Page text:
As refreshing as a crisply cold Ale 8 is, I have found yet another way to enjoy Kentucky's favorite pop (Pop, not soda!) just in time for Derby.


Ale 8 Cupcakes
1 box Duncan Hines Butter Golden Cake mix
1/3 cup oil
1 Cup Ale 8 (that's 8oz from the bottle and 4 for you to drink!)
3 eggs
1 Tbs. fresh grated Ginger, optional (you can find this in the produce section of most grocery stores and if you keep it in the freezer it will last about a year.) Or you can use 1 tsp. powdered Ginger
Mix all ingredients and bake in cupcake liners according to package directions. Let cool completely before icing.

Icing
1 Cup (2 sticks) butter, softened
8 Cups Powdered sugar
1 tsp. good quality vanilla extract
1 Tbs. grated ginger, or 1/2 tsp powdered ginger
candied ginger for garnish, optional (find this in the spice section)
Frost cupcakes. Sprinkle with candied ginger. Top with an Ale 8 top if you want to get fancy :)



Tuesday, April 15, 2014

Extraordinary History of Ordinary Objects: My Dining Room Table

This is my dining room table. Nothing remarkable, really. Just an average small, square, oak table. It used to set in my Mamaw and Papaw's house. Mamaw cleaned it up and refinished it some 50 years ago after it was given to The Big A (Papaw) from his aunt.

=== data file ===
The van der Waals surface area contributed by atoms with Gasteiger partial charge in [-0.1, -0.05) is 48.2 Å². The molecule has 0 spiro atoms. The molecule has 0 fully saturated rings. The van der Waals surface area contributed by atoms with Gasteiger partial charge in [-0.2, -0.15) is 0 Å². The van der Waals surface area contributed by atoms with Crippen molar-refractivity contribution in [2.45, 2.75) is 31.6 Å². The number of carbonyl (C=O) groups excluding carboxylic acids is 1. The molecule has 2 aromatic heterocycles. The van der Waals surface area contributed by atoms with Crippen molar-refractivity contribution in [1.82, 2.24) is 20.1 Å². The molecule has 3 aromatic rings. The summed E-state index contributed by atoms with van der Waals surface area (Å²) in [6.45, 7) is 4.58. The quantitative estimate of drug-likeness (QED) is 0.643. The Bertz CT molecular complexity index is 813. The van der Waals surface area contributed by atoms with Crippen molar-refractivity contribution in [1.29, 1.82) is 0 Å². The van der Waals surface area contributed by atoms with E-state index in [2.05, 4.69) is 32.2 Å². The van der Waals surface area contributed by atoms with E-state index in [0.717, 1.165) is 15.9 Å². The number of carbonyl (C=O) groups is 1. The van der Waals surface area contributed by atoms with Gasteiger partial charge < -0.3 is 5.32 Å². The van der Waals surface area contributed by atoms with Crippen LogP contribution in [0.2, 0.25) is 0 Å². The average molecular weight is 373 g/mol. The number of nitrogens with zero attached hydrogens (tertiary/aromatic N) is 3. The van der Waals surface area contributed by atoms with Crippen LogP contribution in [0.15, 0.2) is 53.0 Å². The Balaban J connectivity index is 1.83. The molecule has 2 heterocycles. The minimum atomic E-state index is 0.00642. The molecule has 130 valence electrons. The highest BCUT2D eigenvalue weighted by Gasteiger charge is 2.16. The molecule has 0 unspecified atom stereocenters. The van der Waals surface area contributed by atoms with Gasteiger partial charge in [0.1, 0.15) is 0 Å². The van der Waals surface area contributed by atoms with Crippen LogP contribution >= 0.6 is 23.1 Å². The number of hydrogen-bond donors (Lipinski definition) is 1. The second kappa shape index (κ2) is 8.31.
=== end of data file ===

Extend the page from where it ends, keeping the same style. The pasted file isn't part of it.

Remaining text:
The table is one of a kind, but you can find the chairs here.

Aunt Delphia was a sister to The Big A's father, Homer Rogers. Delphia married Chester Black and they moved to Lexington where they lived and worked on various horse farms before finally settling at Maine Chance Farm, just off Newtown Pike.
From all accounts Maine Chance seemed to suit the Blacks just fine with Chester working in the stables as a groom and a sort of man-of-all-work. Delphia worked in the house and became close with the farm's owner, one Elizabeth Arden.
Yes, that Elizabeth Arden.
Ms. Arden bought Maine Chance in the '40s after making her fortune in cosmetics and skin care, naming the farm after her first spa in Maine. Maine Chance produced such famous horses as Star Pilot, Beaugay, Ace Admiral, and the 1947 Kentucky Derby winner Jet Pilot.
Chester and Delphia lived in a little house on the farm that was part of their salary and occasionally Ms. Arden, being friendly with Delphia, would pass on bits of furniture and the such from the main hosuse to help furnish the Black's home. This dining room table was one such item. Given its small size it probably set in a kitchen or breakfast nook or sitting room inside Maine Chance Farm's main residence.
The Big A recounts that the table came to them in the early 1960's as a gift from Aunt Delphia. Presumably to help furnish the home they were building at around the same time.
Shortly thereafter in 1966 Ms. Arden passed away and Maine Chance Farm passed to the University of Kentucky's College of Agriculture where it has become a center for the college's breeding program and research into equine diseases and disabilities.
The Big A wasn't sure what happened to Delphia and Chester after Ms. Arden's passing. He thought they stayed on at Maine Chance for a while as caretakers before moving on to another horse farm in the area.